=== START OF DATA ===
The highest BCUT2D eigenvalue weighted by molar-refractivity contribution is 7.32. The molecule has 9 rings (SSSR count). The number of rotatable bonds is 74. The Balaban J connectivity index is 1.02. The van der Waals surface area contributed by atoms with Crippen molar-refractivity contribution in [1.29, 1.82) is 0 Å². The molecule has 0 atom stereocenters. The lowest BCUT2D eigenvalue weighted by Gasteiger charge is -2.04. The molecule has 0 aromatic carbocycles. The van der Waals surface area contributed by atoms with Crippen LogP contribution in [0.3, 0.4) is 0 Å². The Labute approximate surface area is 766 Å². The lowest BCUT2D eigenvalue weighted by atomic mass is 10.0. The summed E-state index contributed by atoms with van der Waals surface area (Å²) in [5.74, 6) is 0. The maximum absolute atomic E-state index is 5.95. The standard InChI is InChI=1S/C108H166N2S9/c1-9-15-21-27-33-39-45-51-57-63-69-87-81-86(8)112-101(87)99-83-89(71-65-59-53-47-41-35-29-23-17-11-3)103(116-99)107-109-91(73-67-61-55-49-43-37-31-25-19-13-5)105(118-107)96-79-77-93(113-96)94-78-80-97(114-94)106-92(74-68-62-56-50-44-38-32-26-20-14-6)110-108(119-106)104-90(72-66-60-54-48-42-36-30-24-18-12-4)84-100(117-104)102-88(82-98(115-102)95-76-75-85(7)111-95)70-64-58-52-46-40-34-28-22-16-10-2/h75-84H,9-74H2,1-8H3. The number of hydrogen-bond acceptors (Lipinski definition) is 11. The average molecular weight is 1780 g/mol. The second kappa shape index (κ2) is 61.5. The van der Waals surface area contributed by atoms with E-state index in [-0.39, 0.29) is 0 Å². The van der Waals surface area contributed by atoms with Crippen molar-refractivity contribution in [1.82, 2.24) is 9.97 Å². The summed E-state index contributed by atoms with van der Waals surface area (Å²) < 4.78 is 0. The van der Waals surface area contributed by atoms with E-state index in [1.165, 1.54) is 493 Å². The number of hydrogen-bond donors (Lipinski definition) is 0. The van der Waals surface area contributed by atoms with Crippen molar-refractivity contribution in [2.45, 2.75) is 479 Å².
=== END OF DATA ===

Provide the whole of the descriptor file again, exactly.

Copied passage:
The highest BCUT2D eigenvalue weighted by molar-refractivity contribution is 7.32. The molecule has 9 rings (SSSR count). The number of rotatable bonds is 74. The Balaban J connectivity index is 1.02. The van der Waals surface area contributed by atoms with Crippen molar-refractivity contribution in [1.29, 1.82) is 0 Å². The molecule has 0 atom stereocenters. The lowest BCUT2D eigenvalue weighted by Gasteiger charge is -2.04. The molecule has 0 aromatic carbocycles. The van der Waals surface area contributed by atoms with Crippen LogP contribution in [0.3, 0.4) is 0 Å². The Labute approximate surface area is 766 Å². The lowest BCUT2D eigenvalue weighted by atomic mass is 10.0. The summed E-state index contributed by atoms with van der Waals surface area (Å²) in [5.74, 6) is 0. The maximum absolute atomic E-state index is 5.95. The standard InChI is InChI=1S/C108H166N2S9/c1-9-15-21-27-33-39-45-51-57-63-69-87-81-86(8)112-101(87)99-83-89(71-65-59-53-47-41-35-29-23-17-11-3)103(116-99)107-109-91(73-67-61-55-49-43-37-31-25-19-13-5)105(118-107)96-79-77-93(113-96)94-78-80-97(114-94)106-92(74-68-62-56-50-44-38-32-26-20-14-6)110-108(119-106)104-90(72-66-60-54-48-42-36-30-24-18-12-4)84-100(117-104)102-88(82-98(115-102)95-76-75-85(7)111-95)70-64-58-52-46-40-34-28-22-16-10-2/h75-84H,9-74H2,1-8H3. The number of hydrogen-bond acceptors (Lipinski definition) is 11. The average molecular weight is 1780 g/mol. The second kappa shape index (κ2) is 61.5. The van der Waals surface area contributed by atoms with E-state index in [-0.39, 0.29) is 0 Å². The van der Waals surface area contributed by atoms with Crippen molar-refractivity contribution in [1.82, 2.24) is 9.97 Å². The summed E-state index contributed by atoms with van der Waals surface area (Å²) < 4.78 is 0. The van der Waals surface area contributed by atoms with E-state index in [1.165, 1.54) is 493 Å². The number of hydrogen-bond donors (Lipinski definition) is 0. The van der Waals surface area contributed by atoms with Crippen molar-refractivity contribution in [2.45, 2.75) is 479 Å².